Lessons in Hand Washing


Coughs and Sneezes

Since the arrival of Covid, our understanding of why it is important to have good hand hygiene has deepened. In fact, washing our hands correctly has proven to be one of our greatest defences against the virus.

The saying that coughs and sneezes spread diseases has never seemed truer. Most of us instinctively cover our mouth and nose, at least with a hand, when we cough or sneeze. But how many of us automatically wash our hands afterwards? What do we do if we are out and about? What if we are not near a rest room? Maintaining great hand hygiene is not always as easy as we might hope it to be.


Good intentions

Some may grab a bottle of hand sanitiser; others may intend to wash as soon as possible. Whether we intend to or not, the fact remains that if we have those pathogenic microbes on our hands, simply touching a door knob will be enough for us to share the virus with others. If they then touch their face, (or perhaps suck their thumb) the circle of infection is complete. I do not say this to alarm, but simply to show that we are all vulnerable to both spreading and contracting viruses.

Hand washing cannot guarantee that we will not become infected with the latest virus doing the rounds. The rapid spread of Norovirus (the dreaded sick bug) each year, is proof of that. But if done properly, having great hand hygiene can hugely reduce the chances.


Pondering the process

Did you change your hand-washing habits since Covid first made headlines? If you are washing your hands with greater diligence, are you certain you are performing the task correctly? Do you wash your hands for the recommended minimum time of 20 seconds? Apparently if we cannot sing the entire ‘Happy Birthday’ song while washing our hands, we have performed the task too hastily.

How conscious are you of others’ behaviour?  How often do you see people leave a public toilet without so much as a glance at the wash basin? What about those who perform the 5 second, soap less, fingertip bathe?  Have you seen people who quickly dabble their fingers beneath running water before shaking them dry and leaving? Are you guilty of doing the same?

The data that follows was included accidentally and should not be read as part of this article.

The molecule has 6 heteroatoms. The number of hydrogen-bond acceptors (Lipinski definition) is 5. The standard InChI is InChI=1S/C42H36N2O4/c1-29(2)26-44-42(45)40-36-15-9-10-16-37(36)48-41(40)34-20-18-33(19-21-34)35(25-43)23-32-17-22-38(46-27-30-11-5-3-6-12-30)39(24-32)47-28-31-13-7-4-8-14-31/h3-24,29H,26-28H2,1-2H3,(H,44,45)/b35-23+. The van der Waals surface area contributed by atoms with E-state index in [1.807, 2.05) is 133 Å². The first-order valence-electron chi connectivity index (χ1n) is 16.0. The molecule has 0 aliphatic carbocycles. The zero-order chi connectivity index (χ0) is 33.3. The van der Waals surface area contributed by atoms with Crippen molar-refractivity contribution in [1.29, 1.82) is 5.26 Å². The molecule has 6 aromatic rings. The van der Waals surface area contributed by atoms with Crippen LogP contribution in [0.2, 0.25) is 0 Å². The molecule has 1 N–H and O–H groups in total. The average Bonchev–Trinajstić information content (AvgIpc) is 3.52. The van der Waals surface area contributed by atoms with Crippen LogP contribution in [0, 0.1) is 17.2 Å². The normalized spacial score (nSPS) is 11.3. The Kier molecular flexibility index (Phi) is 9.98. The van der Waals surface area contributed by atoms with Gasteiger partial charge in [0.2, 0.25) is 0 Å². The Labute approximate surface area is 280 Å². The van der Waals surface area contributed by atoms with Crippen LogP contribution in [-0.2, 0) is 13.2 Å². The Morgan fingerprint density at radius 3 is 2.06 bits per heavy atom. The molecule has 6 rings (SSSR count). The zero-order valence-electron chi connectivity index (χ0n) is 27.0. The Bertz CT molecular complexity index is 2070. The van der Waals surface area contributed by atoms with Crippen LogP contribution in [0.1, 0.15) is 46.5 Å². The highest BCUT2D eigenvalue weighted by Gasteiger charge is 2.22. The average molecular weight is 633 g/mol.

Did you know that even if when we are abiding by the 20 second rule, the majority of us may still be missing the mark when it comes to hand washing?   When I say missing the mark, I am referring to our thumbs. Research indicates that many of us do not wash our thumbs with the same diligence as the rest of our hands. While this is not great news for thumb suckers, it means that all our thumbs could be a safari park for germs.


Children and hand washing

As a parent I had always believed myself to be extremely thorough when teaching my children about hand-hygiene. If ever I observed a child skipping straight past the sink after using the toilet, I would immediately redirect them to the wash basin. We are a large family; one outbreak of vomiting had been enough to establish my commitment to soap training. However, the revelation that my children might still be leaving the bathroom with the task half done, was enough to inspire the return of ‘after washing hand inspections’. Sure enough, my youngsters frequently managed to clean their hands with barely any soap contacting their thumbs at all. I was mortified.


Lessons 1 - How to wash your hands

It was time to return to hand washing basics and because we home-school, I made the process part of our science curriculum.

One of the biggest parenting hacks I have learned as a home-schooling mother, is that children learn best when they learn by example. It was not enough for me to tell the children to go wash their hands. I had to wash mine with them so they could see how it ought to be done. I broke the process down into four simple stages.

 How to wash your hands